Julian Johnson, Chairman of the Former Integrity Commission of Dominica (September 2008 - December 2015) has commended His Excellency Dr. Hage Geingob, President of the Republic of Namibia for the voluntary public declaration of his income, assets and liabilities and that of his wife which was made when he took up office last year.

Johnson was at the time speaking on the subject "Anti-Corruption efforts in the Commonwealth Caribbean" to the 6th Annual General Meeting and Conference for the Heads of Anti-Corruption Agencies in Commonwealth Africa, held at the Strand Hotel, Swakopmund in Namibia from the 31 May to 4 June 2016.

The President of Namibia in his address to the Conference stated that his voluntary public disclosure of assets was made because he believed "that transparency starts at the top. We are deeply convinced that accountability and transparency are important for shared, inclusive and sustained economic development, which in turn is required for poverty eradication… the declarations of income and assets will be assessed for potential conflict of interest."

Anti-Corruption Laws Preserve Dignity

In endorsing the action and the reasons for the decision of the President of Namibia, Johnson stated that this approach finds support in Commonwealth Caribbean common-law learning which opine that the purpose of anti-corruption legislation is to preserve the dignity and integrity of public officials, including Heads of States and to ensure honesty and impartiality in the exercise of their functions.

Johnson also emphasized the advice of the President of Namibia to anti-corruption bodies that they must continue to aggressively and fearlessly pursue their statutory duties and build reputable agencies.

In his presentation to the Conference, Johnson reported on activities undertaken by anti-corruption bodies in the Commonwealth Caribbean and the challenges that confront them. He gave details of the two meetings of the Commonwealth Caribbean Association of Integrity Commissions and Anti-Corruption Bodies held in Grenada in June 2015 and in Trinidad & Tobago in February 2016.

#### Contractor-General v DPP of Jamaica

In addressing the challenges facing integrity commissions in performing their statutory duties, he referred to the situation in Jamaica (2010-2013) and Dominica (2014-2015) where there was inordinate delay by the Executive in tabling in Parliament the annual reports of these oversight bodies. He also mentioned the dormant Commissions, their operational independence and internal faultiness.

In the context of the "rule of law and the exercise of power" Johnson referred to the decision of the Contractor General of Jamaica to institute judicial review proceedings against the Director of Public Prosecutions of Jamaica when the DPP declined to act on the Special Report of his office arising from investigations of nepotism, conflict of interest and impropriety in the award of government contracts by a parish council to persons affiliated with the Mayor pursuant to sections 15 & 16 to the Contractor-General Act. The Contractor-General discontinued the application to the Supreme Court at the end of 2015 when the DPP acknowledged her misinterpretation of the law and subsequently instituted criminal proceedings against the Mayor of the parish council.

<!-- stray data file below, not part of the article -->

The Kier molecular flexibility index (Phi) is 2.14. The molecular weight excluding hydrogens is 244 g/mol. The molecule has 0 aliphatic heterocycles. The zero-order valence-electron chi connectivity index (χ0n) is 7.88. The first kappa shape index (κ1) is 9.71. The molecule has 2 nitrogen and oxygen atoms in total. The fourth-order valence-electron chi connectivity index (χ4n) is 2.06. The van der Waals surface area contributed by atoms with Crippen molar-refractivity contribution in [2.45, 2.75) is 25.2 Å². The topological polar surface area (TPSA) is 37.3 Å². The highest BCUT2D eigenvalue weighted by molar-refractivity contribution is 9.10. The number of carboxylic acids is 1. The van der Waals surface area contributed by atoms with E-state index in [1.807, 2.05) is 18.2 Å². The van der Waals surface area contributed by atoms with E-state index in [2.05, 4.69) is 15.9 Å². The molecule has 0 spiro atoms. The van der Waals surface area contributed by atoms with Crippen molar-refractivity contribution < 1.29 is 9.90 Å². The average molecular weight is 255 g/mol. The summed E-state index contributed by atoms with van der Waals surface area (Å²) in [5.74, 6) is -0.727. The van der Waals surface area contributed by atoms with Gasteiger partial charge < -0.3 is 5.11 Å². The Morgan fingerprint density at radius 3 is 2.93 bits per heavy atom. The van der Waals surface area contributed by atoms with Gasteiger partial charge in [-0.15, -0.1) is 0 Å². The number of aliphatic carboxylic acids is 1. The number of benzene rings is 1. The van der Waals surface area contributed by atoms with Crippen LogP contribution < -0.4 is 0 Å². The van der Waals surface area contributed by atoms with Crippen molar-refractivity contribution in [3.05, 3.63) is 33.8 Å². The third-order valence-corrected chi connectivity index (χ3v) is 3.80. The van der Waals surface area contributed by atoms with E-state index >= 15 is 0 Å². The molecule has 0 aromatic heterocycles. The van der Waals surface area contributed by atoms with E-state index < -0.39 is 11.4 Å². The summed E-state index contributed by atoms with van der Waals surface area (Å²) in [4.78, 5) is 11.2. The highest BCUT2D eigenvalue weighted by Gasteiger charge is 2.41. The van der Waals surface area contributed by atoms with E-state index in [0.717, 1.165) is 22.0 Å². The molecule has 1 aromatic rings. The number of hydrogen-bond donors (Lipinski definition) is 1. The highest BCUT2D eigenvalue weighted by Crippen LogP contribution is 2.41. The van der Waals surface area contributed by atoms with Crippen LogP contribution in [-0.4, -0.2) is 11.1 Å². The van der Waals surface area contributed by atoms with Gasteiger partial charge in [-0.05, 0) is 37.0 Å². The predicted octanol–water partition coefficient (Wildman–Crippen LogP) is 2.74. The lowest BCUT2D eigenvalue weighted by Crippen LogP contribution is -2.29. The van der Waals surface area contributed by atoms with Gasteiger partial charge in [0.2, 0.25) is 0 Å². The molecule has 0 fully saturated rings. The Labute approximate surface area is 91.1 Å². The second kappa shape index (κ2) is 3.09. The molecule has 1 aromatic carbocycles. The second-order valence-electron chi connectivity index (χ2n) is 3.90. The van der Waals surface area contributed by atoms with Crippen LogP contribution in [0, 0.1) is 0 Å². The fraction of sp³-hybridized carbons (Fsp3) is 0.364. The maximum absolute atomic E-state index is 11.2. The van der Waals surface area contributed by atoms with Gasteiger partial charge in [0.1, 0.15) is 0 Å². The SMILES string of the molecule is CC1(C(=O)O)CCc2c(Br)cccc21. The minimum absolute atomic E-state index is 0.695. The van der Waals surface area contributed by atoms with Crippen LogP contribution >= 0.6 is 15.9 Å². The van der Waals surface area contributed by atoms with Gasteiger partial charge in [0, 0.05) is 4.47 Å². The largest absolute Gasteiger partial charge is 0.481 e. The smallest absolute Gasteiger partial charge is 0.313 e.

#### Integrity Commission v Attorney General of Dominica

Johnson also referred to the grounds of appeal filed by the Former Integrity Commission of Dominica in October 2015 in the case of Integrity Commission v Attorney General of Dominica seeking the true construction of sections 16(2) and 22 of the Integrity in Public Office Act 2003 and concerning the obligation of a person in public life (a former Minister of Government who was elected President) to comply with the Act of 2003 and on the Commission's statutory obligation to publish that fact in the Official Gazette and section 27 of the Constitution which affords a sitting President immunity from "criminal proceedings". In its Sixth Annual Report to Parliament on this matter, the Integrity Commission stated: "A fundamental principle of constitutional democracy enshrined in the preamble to the Constitution of Dominica is the Rule of Law which subjects all persons and authorities to the Laws of Dominica and excludes the idea of any exemption of officials or others from the duty of obedience to the laws of Dominica. While the courts have been astute to preserve the immunity afforded a Head of State they have never conceded that such an officer is privileged to act in a way that the Law does not authorize". The Integrity in Public Office (Amendment )Act 2015 enacted in December 2015 dissolved the Former Integrity Commission and replaced it with a Commission of three persons and exempted the President from filling a declaration of financial disclosure with the Commission under the Act of 2003.

The Conference was hosted by the Integrity Commission of Namibia and the Commonwealth Secretariat.